Sports analytics has become a big business among sports outlets like ESPN. There are also numerous online services out there tracking every statistic imaginable across all major sports.
At just 22 years old, entrepreneur Ricky Mouser had no hesitation to jump into the sports analytics field. The recent college graduate launched Last Man Up, LLC in May 2015. He does all of his analysis right out of his house in Dallas, Texas.
“Right now, I am exclusively doing sports analytics for college basketball,” Mouser explains. “The focus is on scouting player tendencies and looking at a team’s upcoming opponents. I work with monstrous spreadsheets of data to track, analyze, and then make statements about these numbers.” Mouser talks about how he came up with the name for his small business.
“When I was in high school, the football coach asked me to track the stats for some of the games. Whenever there was a big pileup of players on the field, I’d always record the tackle for the last man up from the pile.”
While he has tracked some high school sports statistics, Mouser admits that Division I college athletics is where the real money is at for him to be successful. He recently signed a deal with Penn State University to track stats for the school’s men’s basketball team.
Small business owners often cite all kinds of reasons for why they enjoy what they do each day. For Mouser, it’s all about flexibility and getting to watch sports for a living.
“I watch games on TV and stream them online,” he explains. “Then I collect all the stats and write up a report based on my observations of each player. I use at least 12 different categories to analyze a single shot. I really like that I can pick my own hours. I can stay up late at night, watch basketball, and get paid for it. You really can’t beat that.”
Sports analytics is a vast industry, and Mouser has found it difficult to get his name out there. But he keeps plugging along and knows he can be an asset to any athletic department that wants to improve a team’s approach, which will ideally result in more wins.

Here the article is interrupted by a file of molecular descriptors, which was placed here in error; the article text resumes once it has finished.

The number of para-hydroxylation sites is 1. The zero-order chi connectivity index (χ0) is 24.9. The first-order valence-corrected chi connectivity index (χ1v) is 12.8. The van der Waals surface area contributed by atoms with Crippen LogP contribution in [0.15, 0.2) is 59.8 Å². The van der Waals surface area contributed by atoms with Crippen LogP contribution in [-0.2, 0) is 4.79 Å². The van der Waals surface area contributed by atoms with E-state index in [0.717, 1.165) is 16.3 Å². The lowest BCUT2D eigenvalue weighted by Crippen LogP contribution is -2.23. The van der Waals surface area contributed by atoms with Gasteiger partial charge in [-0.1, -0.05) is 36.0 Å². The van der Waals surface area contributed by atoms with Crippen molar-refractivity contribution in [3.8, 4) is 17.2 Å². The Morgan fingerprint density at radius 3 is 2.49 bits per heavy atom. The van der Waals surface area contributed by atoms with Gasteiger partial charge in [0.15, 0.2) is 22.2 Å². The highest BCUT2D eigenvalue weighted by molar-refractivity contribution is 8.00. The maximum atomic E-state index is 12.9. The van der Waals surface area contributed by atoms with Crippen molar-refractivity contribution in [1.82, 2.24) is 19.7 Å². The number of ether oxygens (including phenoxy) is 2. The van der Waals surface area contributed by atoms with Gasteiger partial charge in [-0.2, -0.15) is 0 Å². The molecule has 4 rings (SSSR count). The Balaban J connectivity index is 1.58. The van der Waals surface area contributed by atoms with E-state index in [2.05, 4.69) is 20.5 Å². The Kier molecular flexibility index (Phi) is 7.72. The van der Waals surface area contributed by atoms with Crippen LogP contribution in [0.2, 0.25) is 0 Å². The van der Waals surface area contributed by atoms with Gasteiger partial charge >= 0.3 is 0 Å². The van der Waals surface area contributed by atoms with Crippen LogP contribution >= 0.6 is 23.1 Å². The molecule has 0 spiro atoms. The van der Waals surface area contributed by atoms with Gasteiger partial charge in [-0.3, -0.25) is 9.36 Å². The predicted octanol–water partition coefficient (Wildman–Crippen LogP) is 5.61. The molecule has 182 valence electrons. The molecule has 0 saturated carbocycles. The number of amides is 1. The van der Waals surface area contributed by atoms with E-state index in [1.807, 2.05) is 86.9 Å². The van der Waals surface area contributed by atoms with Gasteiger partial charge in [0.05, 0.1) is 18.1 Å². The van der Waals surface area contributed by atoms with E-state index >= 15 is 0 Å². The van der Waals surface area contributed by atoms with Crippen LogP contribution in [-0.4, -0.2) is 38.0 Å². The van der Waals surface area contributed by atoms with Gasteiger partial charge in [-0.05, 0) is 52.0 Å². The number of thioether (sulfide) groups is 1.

“My biggest challenge is competing against ex-players who now do scouting work,” he admits. “Doing analytics is my own personal edge that sets me apart.”
To get the word out about Last Man Up, LLC, the entrepreneur has a website – www.lastmanup.com – that explains his services. He has also spent a lot of time sending e-mails to coaches and video coordinators at various schools nationwide. Plus, he hopes to attend some of the NCAA Tournament games in the spring to make connections with those who could benefit from analytics reporting.
Like most first-time small business owners, Mouser admits he knew next to nothing about business ownership before taking the leap of faith into his current venture. That’s why he sought out legal and accounting services to ensure he stays compliant.
He also says it’s tough to get responses from potential clients, but once he does, he’s good to go.
“Getting my foot in the door is hard. But once they give me 10 minutes to pitch my analytics services, I can close the deal pretty easily.”
His biggest piece of advice for entrepreneurs interested in starting a business on their own is to maintain another source of income. He currently tutors calculus and statistics, in addition to managing Last Man Up.
Ricky Mouser is a client of 1-800Accountant and says he has been happy with the business accounting guidance he has received from the national firm.
“I had no clue about what’s involved in business taxes,” Mouser says. “It’s actually very boring for me. I am glad I can let someone else handle all of this.”
Photo credit: The photograph of Ricky Mouser was provided by Last Man Up, LLC and is used with permission.